The very first business in our human history would have been one of convenience for both the buyer and seller. Think of a time long ago when man was still hunter/gatherer. Part of the job description of the hunter included actually making the tools that were used on the hunt; this was called flint knapping. Now you can picture that eventually, for whatever reason, one of these hunters became an exceptionally skilled flint knapper, I mean not just good, but “way better than any of the other hunters” good. And we can also picture the possibility that because of age, or injury, or simply not liking hunting, this skilled flint knapper desired to stay in the camp when the other hunters went out on their hunting trips. But this was OK, because invariably in the group of hunters would be a certain individual who excelled at hunting as much as our flint knapper excelled at flint knapping, but who, for whatever reason, hated or struggled with the task of knapping flint. A simple bargain would have been struck where the flint knapper would agree to make exceptionally good spearheads for the hunter, thus making him even more efficient in his hunting; and in return, our hunter would agree to save a portion of the kill for the flint knapper. All is good; everyone is free to concentrate on what they are best at; everyone benefits.
There is a story written in the annals of billiards about one Jack Carr, who, in the early 1800s, was one of the first to master the art of “twisting,” or, putting spin on a cue-ball. With this ability, he was able to make seemingly impossible shots that simply amazed his opponents. He swore that these were made possible by the use of a “twisting chalk” that he had invented and coincidently offered for sale. One had simply to apply this magic powder to the tip of one’s cue and the frequency of “miscues” was greatly diminished. Naturally, demand for this magical product was immense, and at a mere half-a-crown for a pillbox sized container, it was a bargain indeed. After all, it was less than the weekly wage of a common labourer at the time; a weekly wage that at the time, was paid for a 10-hour day and 6-day workweek I might add.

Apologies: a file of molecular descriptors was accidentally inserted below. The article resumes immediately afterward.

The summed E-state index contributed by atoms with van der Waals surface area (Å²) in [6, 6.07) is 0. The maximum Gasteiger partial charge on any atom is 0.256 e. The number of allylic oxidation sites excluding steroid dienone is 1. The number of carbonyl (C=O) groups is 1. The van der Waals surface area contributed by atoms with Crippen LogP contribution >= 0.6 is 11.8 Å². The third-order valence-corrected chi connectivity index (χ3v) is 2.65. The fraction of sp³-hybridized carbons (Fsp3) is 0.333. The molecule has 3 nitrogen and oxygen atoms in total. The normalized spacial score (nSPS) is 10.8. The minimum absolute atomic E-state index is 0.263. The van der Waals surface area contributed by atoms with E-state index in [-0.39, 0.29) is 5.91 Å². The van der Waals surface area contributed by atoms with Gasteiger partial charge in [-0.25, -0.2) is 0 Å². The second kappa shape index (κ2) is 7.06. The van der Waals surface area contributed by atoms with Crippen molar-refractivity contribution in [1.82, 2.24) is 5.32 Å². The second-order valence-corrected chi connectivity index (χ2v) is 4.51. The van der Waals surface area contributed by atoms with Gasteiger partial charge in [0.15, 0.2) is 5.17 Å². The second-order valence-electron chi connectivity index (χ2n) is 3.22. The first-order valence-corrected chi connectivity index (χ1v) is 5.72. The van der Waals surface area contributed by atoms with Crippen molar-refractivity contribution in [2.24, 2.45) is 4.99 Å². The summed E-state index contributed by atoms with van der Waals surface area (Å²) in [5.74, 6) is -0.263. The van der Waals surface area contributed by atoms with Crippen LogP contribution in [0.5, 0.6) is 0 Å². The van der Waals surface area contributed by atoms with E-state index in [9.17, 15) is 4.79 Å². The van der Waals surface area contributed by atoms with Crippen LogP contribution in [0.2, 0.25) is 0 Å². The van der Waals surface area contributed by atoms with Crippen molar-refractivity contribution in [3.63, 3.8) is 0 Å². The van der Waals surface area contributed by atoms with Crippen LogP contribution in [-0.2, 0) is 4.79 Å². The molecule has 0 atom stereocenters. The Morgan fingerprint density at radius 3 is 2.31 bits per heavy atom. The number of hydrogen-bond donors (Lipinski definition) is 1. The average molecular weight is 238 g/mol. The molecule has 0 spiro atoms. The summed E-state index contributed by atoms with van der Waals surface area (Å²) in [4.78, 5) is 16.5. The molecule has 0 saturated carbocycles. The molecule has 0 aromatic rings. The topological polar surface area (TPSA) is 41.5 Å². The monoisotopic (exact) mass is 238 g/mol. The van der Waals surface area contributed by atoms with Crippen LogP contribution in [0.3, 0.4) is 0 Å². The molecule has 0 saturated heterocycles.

Well, Jack made a veritable fortune for a while selling the benefits of this magical product. You can imagine his dismay when it was eventually revealed to the public that twisting chalk was in fact simple ordinary chalk that had been ground up and dyed blue, and whose price as a commodity was roughly the same half-a-crown but measured per ton instead of per pillbox. As one might expect, his market evaporated literally overnight.
Okay… I know what you’re thinking. Like true entrepreneurs, you’re probably thinking that you wished you’d thought of that, and you now wonder if there is a similar product that you can apply this technique to so that you too can make your millions.
I’m here to tell you that even if you found such a product, you shouldn’t do it.
It is natural that we as entrepreneurs would identify with another entrepreneur, particularly a seemingly successful one. However, we are also all consumers, and my question to you is, how would you feel if you were one of the people that had paid such an exorbitant price for an item that you later found out was really… well… since chalk is in fact simply dug out of the ground… literally as cheap as dirt? And it’s not just that the price was high, but wouldn’t you feel that you were purposefully misled? I know I would.